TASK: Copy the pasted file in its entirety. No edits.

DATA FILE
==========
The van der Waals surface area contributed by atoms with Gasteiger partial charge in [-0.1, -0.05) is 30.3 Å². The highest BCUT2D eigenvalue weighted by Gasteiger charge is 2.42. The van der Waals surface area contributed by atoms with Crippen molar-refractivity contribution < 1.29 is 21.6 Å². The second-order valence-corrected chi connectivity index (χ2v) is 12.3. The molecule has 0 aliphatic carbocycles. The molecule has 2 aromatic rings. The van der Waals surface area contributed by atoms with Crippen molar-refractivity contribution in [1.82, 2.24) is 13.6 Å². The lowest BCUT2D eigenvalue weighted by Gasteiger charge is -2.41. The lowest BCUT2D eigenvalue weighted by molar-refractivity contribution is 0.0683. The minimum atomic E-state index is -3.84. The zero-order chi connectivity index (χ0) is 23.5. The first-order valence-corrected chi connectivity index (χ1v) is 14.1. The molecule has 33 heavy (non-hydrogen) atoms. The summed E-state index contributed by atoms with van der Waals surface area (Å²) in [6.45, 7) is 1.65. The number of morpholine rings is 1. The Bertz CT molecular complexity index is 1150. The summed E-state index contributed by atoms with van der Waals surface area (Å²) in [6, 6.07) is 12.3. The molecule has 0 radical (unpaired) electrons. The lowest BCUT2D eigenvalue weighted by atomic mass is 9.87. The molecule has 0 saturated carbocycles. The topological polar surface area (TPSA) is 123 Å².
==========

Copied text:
The van der Waals surface area contributed by atoms with Gasteiger partial charge in [-0.1, -0.05) is 30.3 Å². The highest BCUT2D eigenvalue weighted by Gasteiger charge is 2.42. The van der Waals surface area contributed by atoms with Crippen molar-refractivity contribution < 1.29 is 21.6 Å². The second-order valence-corrected chi connectivity index (χ2v) is 12.3. The molecule has 0 aliphatic carbocycles. The molecule has 2 aromatic rings. The van der Waals surface area contributed by atoms with Crippen molar-refractivity contribution in [1.82, 2.24) is 13.6 Å². The lowest BCUT2D eigenvalue weighted by Gasteiger charge is -2.41. The lowest BCUT2D eigenvalue weighted by molar-refractivity contribution is 0.0683. The minimum atomic E-state index is -3.84. The zero-order chi connectivity index (χ0) is 23.5. The first-order valence-corrected chi connectivity index (χ1v) is 14.1. The molecule has 33 heavy (non-hydrogen) atoms. The summed E-state index contributed by atoms with van der Waals surface area (Å²) in [6.45, 7) is 1.65. The number of morpholine rings is 1. The Bertz CT molecular complexity index is 1150. The summed E-state index contributed by atoms with van der Waals surface area (Å²) in [6, 6.07) is 12.3. The molecule has 0 radical (unpaired) electrons. The lowest BCUT2D eigenvalue weighted by atomic mass is 9.87. The molecule has 0 saturated carbocycles. The topological polar surface area (TPSA) is 123 Å².